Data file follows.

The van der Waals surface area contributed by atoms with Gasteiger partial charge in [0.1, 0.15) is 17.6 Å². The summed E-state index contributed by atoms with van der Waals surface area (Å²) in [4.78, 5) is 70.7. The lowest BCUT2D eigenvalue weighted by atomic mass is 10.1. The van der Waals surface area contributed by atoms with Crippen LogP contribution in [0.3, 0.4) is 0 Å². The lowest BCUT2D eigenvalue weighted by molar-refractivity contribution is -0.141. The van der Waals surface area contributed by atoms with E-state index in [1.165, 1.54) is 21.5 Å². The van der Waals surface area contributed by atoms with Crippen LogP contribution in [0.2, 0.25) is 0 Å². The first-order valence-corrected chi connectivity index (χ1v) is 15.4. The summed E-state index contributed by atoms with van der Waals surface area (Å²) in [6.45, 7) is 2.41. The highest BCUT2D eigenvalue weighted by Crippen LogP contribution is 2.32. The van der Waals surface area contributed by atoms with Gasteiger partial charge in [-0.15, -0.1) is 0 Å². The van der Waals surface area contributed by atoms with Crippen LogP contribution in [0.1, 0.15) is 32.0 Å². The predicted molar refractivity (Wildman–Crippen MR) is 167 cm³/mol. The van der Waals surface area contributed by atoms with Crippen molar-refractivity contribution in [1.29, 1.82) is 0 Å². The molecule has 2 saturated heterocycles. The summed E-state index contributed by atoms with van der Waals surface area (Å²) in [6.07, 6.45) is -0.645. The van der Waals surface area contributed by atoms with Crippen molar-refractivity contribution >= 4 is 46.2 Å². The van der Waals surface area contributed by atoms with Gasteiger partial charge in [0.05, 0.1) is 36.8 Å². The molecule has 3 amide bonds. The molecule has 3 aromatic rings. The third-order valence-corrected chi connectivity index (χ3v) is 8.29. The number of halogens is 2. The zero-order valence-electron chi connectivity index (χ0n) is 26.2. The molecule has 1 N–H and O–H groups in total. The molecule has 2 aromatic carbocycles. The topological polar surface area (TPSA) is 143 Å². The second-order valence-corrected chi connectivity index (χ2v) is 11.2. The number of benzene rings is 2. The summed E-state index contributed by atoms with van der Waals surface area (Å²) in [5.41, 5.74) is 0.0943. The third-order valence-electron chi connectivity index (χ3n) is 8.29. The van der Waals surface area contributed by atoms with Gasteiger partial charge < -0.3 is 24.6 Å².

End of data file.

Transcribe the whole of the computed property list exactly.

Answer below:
The van der Waals surface area contributed by atoms with Gasteiger partial charge in [0.1, 0.15) is 17.6 Å². The summed E-state index contributed by atoms with van der Waals surface area (Å²) in [4.78, 5) is 70.7. The lowest BCUT2D eigenvalue weighted by atomic mass is 10.1. The van der Waals surface area contributed by atoms with Crippen LogP contribution in [0.3, 0.4) is 0 Å². The lowest BCUT2D eigenvalue weighted by molar-refractivity contribution is -0.141. The van der Waals surface area contributed by atoms with E-state index in [1.165, 1.54) is 21.5 Å². The van der Waals surface area contributed by atoms with Crippen LogP contribution in [0.2, 0.25) is 0 Å². The first-order valence-corrected chi connectivity index (χ1v) is 15.4. The summed E-state index contributed by atoms with van der Waals surface area (Å²) in [6.45, 7) is 2.41. The highest BCUT2D eigenvalue weighted by Crippen LogP contribution is 2.32. The van der Waals surface area contributed by atoms with Gasteiger partial charge in [-0.15, -0.1) is 0 Å². The van der Waals surface area contributed by atoms with Crippen LogP contribution in [0.1, 0.15) is 32.0 Å². The predicted molar refractivity (Wildman–Crippen MR) is 167 cm³/mol. The van der Waals surface area contributed by atoms with Crippen molar-refractivity contribution in [1.29, 1.82) is 0 Å². The molecule has 2 saturated heterocycles. The summed E-state index contributed by atoms with van der Waals surface area (Å²) in [6.07, 6.45) is -0.645. The van der Waals surface area contributed by atoms with Crippen molar-refractivity contribution >= 4 is 46.2 Å². The van der Waals surface area contributed by atoms with Gasteiger partial charge in [0.05, 0.1) is 36.8 Å². The molecule has 3 amide bonds. The molecule has 3 aromatic rings. The third-order valence-corrected chi connectivity index (χ3v) is 8.29. The number of halogens is 2. The zero-order valence-electron chi connectivity index (χ0n) is 26.2. The molecule has 1 N–H and O–H groups in total. The molecule has 2 aromatic carbocycles. The topological polar surface area (TPSA) is 143 Å². The second-order valence-corrected chi connectivity index (χ2v) is 11.2. The number of benzene rings is 2. The summed E-state index contributed by atoms with van der Waals surface area (Å²) in [5.41, 5.74) is 0.0943. The third-order valence-electron chi connectivity index (χ3n) is 8.29. The van der Waals surface area contributed by atoms with Gasteiger partial charge < -0.3 is 24.6 Å².